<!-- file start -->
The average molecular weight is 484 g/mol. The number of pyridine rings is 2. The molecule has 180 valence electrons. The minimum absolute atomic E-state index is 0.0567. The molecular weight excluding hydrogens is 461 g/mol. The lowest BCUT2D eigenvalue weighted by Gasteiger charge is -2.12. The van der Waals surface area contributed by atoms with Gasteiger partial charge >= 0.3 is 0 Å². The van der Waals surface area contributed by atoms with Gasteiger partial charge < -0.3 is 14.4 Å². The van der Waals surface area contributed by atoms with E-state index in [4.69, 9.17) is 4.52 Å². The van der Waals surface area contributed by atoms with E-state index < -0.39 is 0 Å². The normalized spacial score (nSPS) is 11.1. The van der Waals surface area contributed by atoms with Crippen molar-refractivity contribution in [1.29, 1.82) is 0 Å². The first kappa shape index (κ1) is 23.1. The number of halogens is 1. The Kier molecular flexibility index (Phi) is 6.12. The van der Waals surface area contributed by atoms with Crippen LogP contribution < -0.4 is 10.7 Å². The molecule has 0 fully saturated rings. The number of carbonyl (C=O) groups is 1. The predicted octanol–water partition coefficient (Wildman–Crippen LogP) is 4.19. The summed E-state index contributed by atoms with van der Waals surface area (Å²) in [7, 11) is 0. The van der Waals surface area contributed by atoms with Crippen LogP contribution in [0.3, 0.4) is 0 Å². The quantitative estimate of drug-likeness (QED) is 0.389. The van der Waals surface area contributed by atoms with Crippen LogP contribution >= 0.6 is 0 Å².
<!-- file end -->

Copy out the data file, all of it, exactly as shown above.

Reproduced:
The average molecular weight is 484 g/mol. The number of pyridine rings is 2. The molecule has 180 valence electrons. The minimum absolute atomic E-state index is 0.0567. The molecular weight excluding hydrogens is 461 g/mol. The lowest BCUT2D eigenvalue weighted by Gasteiger charge is -2.12. The van der Waals surface area contributed by atoms with Gasteiger partial charge >= 0.3 is 0 Å². The van der Waals surface area contributed by atoms with Gasteiger partial charge < -0.3 is 14.4 Å². The van der Waals surface area contributed by atoms with E-state index in [4.69, 9.17) is 4.52 Å². The van der Waals surface area contributed by atoms with E-state index < -0.39 is 0 Å². The normalized spacial score (nSPS) is 11.1. The van der Waals surface area contributed by atoms with Crippen molar-refractivity contribution in [1.29, 1.82) is 0 Å². The first kappa shape index (κ1) is 23.1. The number of halogens is 1. The Kier molecular flexibility index (Phi) is 6.12. The van der Waals surface area contributed by atoms with Crippen LogP contribution < -0.4 is 10.7 Å². The molecule has 0 fully saturated rings. The number of carbonyl (C=O) groups is 1. The predicted octanol–water partition coefficient (Wildman–Crippen LogP) is 4.19. The summed E-state index contributed by atoms with van der Waals surface area (Å²) in [7, 11) is 0. The van der Waals surface area contributed by atoms with Crippen LogP contribution in [0.3, 0.4) is 0 Å². The quantitative estimate of drug-likeness (QED) is 0.389. The van der Waals surface area contributed by atoms with Crippen LogP contribution >= 0.6 is 0 Å².